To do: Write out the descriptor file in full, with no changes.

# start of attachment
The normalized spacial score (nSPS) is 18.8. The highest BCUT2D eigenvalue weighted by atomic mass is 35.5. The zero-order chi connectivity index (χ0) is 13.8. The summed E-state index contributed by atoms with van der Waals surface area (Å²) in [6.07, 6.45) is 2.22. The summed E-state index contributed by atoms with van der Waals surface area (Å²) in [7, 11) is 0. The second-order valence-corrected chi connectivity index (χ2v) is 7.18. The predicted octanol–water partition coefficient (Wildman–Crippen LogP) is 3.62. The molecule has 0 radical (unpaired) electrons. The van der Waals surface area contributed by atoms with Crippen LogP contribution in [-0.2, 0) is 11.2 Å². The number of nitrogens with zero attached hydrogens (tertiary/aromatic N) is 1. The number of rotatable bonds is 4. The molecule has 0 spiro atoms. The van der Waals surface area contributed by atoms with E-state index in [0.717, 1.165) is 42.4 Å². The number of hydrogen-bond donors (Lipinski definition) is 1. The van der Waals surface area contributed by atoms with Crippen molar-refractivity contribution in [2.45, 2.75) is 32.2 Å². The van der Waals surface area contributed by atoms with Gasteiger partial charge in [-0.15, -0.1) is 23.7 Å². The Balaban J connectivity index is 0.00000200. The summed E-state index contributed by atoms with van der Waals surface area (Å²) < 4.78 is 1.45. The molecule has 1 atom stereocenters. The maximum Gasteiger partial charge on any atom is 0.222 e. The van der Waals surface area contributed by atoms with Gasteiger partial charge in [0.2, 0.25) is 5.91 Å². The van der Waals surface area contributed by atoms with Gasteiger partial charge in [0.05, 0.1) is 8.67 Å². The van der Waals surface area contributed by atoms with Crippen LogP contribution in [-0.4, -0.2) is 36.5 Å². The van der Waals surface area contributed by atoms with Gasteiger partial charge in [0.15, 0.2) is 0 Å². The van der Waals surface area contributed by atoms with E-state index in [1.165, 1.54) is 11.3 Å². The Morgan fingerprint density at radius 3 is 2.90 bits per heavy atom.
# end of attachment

The normalized spacial score (nSPS) is 18.8. The highest BCUT2D eigenvalue weighted by atomic mass is 35.5. The zero-order chi connectivity index (χ0) is 13.8. The summed E-state index contributed by atoms with van der Waals surface area (Å²) in [6.07, 6.45) is 2.22. The summed E-state index contributed by atoms with van der Waals surface area (Å²) in [7, 11) is 0. The second-order valence-corrected chi connectivity index (χ2v) is 7.18. The predicted octanol–water partition coefficient (Wildman–Crippen LogP) is 3.62. The molecule has 0 radical (unpaired) electrons. The van der Waals surface area contributed by atoms with Crippen LogP contribution in [-0.2, 0) is 11.2 Å². The number of nitrogens with zero attached hydrogens (tertiary/aromatic N) is 1. The number of rotatable bonds is 4. The molecule has 0 spiro atoms. The van der Waals surface area contributed by atoms with E-state index in [0.717, 1.165) is 42.4 Å². The number of hydrogen-bond donors (Lipinski definition) is 1. The van der Waals surface area contributed by atoms with Crippen molar-refractivity contribution in [2.45, 2.75) is 32.2 Å². The van der Waals surface area contributed by atoms with Gasteiger partial charge in [-0.15, -0.1) is 23.7 Å². The Balaban J connectivity index is 0.00000200. The summed E-state index contributed by atoms with van der Waals surface area (Å²) < 4.78 is 1.45. The molecule has 1 atom stereocenters. The maximum Gasteiger partial charge on any atom is 0.222 e. The van der Waals surface area contributed by atoms with Gasteiger partial charge in [0.2, 0.25) is 5.91 Å². The van der Waals surface area contributed by atoms with Gasteiger partial charge in [0.05, 0.1) is 8.67 Å². The van der Waals surface area contributed by atoms with Crippen LogP contribution in [-0.4, -0.2) is 36.5 Å². The van der Waals surface area contributed by atoms with Gasteiger partial charge in [0.15, 0.2) is 0 Å². The van der Waals surface area contributed by atoms with E-state index in [1.165, 1.54) is 11.3 Å². The Morgan fingerprint density at radius 3 is 2.90 bits per heavy atom.